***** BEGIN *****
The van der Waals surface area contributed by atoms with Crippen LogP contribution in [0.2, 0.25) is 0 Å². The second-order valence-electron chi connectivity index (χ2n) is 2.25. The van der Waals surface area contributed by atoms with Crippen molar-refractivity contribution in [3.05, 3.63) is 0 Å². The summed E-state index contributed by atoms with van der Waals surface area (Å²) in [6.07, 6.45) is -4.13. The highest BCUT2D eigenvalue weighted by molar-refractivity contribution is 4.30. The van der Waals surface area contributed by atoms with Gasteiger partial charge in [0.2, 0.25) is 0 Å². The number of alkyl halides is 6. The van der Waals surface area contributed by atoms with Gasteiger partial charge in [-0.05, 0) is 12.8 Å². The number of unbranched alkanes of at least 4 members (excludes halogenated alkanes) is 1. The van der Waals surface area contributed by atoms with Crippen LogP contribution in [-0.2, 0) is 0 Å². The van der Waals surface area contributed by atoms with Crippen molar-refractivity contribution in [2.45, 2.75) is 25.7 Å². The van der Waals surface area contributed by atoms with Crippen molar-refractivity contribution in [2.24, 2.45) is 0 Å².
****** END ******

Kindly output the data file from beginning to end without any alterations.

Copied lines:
The van der Waals surface area contributed by atoms with Crippen LogP contribution in [0.2, 0.25) is 0 Å². The second-order valence-electron chi connectivity index (χ2n) is 2.25. The van der Waals surface area contributed by atoms with Crippen molar-refractivity contribution in [3.05, 3.63) is 0 Å². The summed E-state index contributed by atoms with van der Waals surface area (Å²) in [6.07, 6.45) is -4.13. The highest BCUT2D eigenvalue weighted by molar-refractivity contribution is 4.30. The van der Waals surface area contributed by atoms with Gasteiger partial charge in [0.2, 0.25) is 0 Å². The number of alkyl halides is 6. The van der Waals surface area contributed by atoms with Gasteiger partial charge in [-0.05, 0) is 12.8 Å². The number of unbranched alkanes of at least 4 members (excludes halogenated alkanes) is 1. The van der Waals surface area contributed by atoms with Crippen LogP contribution in [-0.2, 0) is 0 Å². The van der Waals surface area contributed by atoms with Crippen molar-refractivity contribution in [2.45, 2.75) is 25.7 Å². The van der Waals surface area contributed by atoms with Crippen molar-refractivity contribution in [2.24, 2.45) is 0 Å².